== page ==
A conspiracy to misuse a properly built exceptional access system must be vast, cross multiple branches of government and private industry, and would be impossible to hide after the fact in any case. By contrast, a conspiracy to misuse, say, device hacking can be as small and self-contained as a single rogue officer in a far-flung field office; can be conducted completely unchecked by other branches of government, the device manufacturer, or even the rogue officer’s immediate superiors; and could be completely invisible to judicial or congressional oversight, the public, or the victims of the conspiracy.

More generally stated, the point is that, outside of a libertarian fantasy, the alternative to exceptional access systems for encrypted data is not law enforcement giving up on access and going home. The alternative is law enforcement (and society as a whole) adapting and developing other capabilities to fill the investigative gap. Such capabilities will inevitably have weaker safeguards, weaker security guarantees, make data access more physically dangerous, and have more illiberal social corrective consequences. These include not just gaining access via remotely hacking devices but also, for example, subverting software updates, subverting supply chains to install malware on devices before they are sold, distracting arresting officers with the knowledge that once a suspect locks their device its content will be inaccessible, and the erosion of legal safeguards and precedents (such as Riley v California) by making devices that are not searched immediately incident to arrest impliedly inaccessible.

These corrective responses not only leave users less secure and worse off, they are also more easily, quickly and quietly subverted by rogue law enforcement officers or, heaven forbid, a rogue president.

The more you worry about President Trump turning into a President Nixon, and the more you distrust law enforcement to use its powers and tools faithfully and lawfully, the more you should want law enforcement’s tools to look less like hacking and more like a properly secured exceptional access scheme. Exceptional access does not only allow technologists to bake-in a formally transparent, regulable system where multiple organizations get to check both the existence and validity of a warrant before a search is approved, and where citizen researchers can audit their own devices to prove to themselves by whom, by what process, and with what safeguards their device may be searched; technologists can go even further if they so choose.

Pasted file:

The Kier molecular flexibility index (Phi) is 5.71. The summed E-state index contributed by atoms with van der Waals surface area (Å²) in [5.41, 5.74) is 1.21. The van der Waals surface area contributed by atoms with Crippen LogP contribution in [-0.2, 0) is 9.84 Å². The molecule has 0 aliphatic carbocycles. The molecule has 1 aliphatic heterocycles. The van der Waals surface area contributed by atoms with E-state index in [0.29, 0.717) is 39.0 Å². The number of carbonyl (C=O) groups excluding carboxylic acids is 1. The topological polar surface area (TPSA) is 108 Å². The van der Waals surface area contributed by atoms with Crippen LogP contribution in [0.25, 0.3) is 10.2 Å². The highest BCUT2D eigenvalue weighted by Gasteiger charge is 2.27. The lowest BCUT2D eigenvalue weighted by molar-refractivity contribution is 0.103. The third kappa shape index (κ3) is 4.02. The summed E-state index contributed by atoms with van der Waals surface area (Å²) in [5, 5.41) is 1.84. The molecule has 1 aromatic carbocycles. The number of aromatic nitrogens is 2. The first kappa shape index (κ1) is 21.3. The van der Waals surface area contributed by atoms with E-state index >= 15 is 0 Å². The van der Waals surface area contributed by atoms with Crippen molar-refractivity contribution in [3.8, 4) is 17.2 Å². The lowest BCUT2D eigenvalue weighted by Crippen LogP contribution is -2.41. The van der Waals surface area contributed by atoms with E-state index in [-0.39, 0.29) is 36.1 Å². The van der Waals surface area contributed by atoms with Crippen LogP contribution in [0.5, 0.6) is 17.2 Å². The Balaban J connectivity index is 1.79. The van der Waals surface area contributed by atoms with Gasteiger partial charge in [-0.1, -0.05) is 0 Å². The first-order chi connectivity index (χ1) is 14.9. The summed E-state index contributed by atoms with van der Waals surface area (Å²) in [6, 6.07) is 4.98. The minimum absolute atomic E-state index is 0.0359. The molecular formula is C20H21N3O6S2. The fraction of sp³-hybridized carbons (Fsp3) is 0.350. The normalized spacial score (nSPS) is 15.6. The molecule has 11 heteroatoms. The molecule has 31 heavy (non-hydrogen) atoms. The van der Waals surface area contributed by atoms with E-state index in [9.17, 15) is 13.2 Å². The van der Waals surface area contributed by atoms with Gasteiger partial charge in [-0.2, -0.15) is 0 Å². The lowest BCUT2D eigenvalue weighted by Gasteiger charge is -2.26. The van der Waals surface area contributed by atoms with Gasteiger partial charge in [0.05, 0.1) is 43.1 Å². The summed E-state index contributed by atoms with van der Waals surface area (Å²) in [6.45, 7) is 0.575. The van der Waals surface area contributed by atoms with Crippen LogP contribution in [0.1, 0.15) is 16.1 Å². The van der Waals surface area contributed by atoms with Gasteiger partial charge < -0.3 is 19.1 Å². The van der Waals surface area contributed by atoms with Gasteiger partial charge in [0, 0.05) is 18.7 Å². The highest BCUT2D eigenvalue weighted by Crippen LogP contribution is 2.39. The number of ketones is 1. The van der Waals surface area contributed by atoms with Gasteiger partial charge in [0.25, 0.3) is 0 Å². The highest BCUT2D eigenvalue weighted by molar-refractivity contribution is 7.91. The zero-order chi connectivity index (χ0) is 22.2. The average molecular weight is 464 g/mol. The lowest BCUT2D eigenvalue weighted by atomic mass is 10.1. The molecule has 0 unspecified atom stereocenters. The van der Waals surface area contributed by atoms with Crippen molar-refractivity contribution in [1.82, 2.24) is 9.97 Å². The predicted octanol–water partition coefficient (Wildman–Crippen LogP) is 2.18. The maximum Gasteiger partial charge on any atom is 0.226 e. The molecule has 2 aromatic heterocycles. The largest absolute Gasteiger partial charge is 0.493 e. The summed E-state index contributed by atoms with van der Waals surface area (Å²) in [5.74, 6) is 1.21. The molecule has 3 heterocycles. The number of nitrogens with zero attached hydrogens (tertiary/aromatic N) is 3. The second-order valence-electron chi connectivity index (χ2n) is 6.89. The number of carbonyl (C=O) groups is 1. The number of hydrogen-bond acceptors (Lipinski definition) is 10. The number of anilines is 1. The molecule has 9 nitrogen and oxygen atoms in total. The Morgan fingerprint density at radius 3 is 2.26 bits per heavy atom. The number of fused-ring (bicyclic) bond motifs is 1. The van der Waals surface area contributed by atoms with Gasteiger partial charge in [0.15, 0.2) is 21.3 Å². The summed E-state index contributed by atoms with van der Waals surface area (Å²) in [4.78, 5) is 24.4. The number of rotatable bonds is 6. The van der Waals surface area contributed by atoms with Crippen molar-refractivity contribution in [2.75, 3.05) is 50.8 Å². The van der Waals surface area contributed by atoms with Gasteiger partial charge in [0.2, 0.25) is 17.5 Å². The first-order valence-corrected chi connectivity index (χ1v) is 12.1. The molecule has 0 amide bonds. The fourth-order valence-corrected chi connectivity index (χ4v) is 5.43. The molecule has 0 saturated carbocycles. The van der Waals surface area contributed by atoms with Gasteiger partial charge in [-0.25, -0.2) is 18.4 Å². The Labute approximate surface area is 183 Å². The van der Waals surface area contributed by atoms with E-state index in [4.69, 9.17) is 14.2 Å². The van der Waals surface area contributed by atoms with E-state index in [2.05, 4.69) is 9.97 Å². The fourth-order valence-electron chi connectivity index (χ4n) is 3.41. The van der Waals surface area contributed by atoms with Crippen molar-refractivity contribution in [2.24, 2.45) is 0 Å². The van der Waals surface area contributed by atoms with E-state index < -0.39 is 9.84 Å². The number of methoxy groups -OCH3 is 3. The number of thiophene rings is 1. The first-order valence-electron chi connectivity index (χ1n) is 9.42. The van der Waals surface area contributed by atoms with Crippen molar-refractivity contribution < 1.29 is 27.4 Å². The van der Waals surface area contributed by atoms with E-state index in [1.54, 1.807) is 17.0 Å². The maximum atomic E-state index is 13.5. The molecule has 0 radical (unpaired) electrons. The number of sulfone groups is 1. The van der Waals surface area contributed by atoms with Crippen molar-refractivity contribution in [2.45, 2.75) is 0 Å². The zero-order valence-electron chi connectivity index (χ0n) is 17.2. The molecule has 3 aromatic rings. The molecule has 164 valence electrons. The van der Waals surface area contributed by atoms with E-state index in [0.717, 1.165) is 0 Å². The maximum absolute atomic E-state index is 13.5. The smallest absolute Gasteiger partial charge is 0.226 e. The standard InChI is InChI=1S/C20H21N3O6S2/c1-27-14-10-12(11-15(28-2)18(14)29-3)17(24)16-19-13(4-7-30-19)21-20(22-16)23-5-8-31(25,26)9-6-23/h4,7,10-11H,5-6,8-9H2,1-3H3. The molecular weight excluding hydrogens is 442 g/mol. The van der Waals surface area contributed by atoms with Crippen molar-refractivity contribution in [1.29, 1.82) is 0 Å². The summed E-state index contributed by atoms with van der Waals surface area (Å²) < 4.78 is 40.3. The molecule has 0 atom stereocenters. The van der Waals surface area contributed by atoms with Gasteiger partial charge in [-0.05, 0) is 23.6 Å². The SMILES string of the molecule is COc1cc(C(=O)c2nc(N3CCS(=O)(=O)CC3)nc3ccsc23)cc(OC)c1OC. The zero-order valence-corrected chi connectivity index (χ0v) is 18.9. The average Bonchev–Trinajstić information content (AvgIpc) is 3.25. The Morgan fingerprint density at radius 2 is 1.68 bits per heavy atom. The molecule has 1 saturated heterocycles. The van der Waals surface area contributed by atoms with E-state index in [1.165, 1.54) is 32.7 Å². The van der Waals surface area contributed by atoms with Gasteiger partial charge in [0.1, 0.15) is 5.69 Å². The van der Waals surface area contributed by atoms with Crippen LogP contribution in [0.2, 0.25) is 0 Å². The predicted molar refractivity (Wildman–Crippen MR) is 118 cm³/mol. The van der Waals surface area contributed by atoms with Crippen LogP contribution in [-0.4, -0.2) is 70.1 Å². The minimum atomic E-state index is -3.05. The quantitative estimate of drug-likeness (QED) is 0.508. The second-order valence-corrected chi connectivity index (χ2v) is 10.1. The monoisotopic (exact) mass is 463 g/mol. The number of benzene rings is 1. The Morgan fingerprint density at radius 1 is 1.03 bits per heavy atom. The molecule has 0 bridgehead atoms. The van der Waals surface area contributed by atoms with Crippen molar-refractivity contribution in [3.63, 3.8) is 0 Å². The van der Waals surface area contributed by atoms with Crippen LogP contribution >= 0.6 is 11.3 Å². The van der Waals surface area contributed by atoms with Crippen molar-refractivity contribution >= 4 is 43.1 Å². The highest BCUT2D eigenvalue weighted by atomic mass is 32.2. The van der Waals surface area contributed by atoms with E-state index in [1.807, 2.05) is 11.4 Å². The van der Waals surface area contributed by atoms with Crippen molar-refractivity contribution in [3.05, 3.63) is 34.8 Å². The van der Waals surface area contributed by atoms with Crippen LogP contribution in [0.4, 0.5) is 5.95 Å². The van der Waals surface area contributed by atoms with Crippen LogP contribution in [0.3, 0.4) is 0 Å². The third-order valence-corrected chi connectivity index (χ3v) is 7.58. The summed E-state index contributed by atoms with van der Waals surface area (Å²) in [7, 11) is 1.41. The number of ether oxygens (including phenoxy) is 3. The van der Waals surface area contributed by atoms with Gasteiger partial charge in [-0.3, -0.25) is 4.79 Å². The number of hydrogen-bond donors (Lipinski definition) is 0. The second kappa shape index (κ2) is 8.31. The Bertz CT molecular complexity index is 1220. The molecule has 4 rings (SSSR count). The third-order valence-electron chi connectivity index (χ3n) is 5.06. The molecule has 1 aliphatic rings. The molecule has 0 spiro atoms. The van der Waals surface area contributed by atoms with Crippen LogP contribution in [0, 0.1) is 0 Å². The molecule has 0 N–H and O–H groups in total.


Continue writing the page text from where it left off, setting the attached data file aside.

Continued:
For example, it becomes possible for concerned Silicon Valley technologists to allow device searches that nevertheless cryptographically prevent illegal evidence tampering or planting during the search. It becomes possible to build systems that partition device data so that search warrants can specify that some but not all parts of a device may be searched, and to have those restrictions cryptographically enforced ahead of time, rather than needing to simply trust the honesty and competence of the searching officer to limit the search to the scope specified on the face of the warrant. These are all protections that cannot be technically imposed if we resign ourselves to the inevitable alternative access mechanisms such as device hacking.

Put simply, if President Trump wishes to illegally misuse law enforcement and to steamroll over all norms and internal safeguards, then encryption will not stop him. But his abuses will be easier to achieve and easier to hide if law enforcement uses hacking as its default, go-to investigative technique. Conversely, such abuses will be harder to secretly conduct if law enforcement’s default investigative technique requires co-opting or tricking multiple organizations as part of a split-key decryption process, where each organization can demand to see and validate a judicial warrant prior to decryption, and where the illegal request will be forever, indelibly chiseled onto a public ledger afterwards.

If you trust law enforcement to always act properly both at the institutional and at the individual level, then perhaps these safeguards against misuse don’t matter. But the more worried you are about misconduct by rogue law enforcement officers or institutional misuse of law enforcement by President Trump, the more you should be advocating exceptional access from the rooftops.

Matt Tait is the Chief Operating Officer of Corellium. Previously he was CEO of Capital Alpha Security, a consultancy in the UK, worked at Google Project Zero, was a principal security consultant for iSEC Partners, and NGS Secure, and worked as an information security specialist for GCHQ.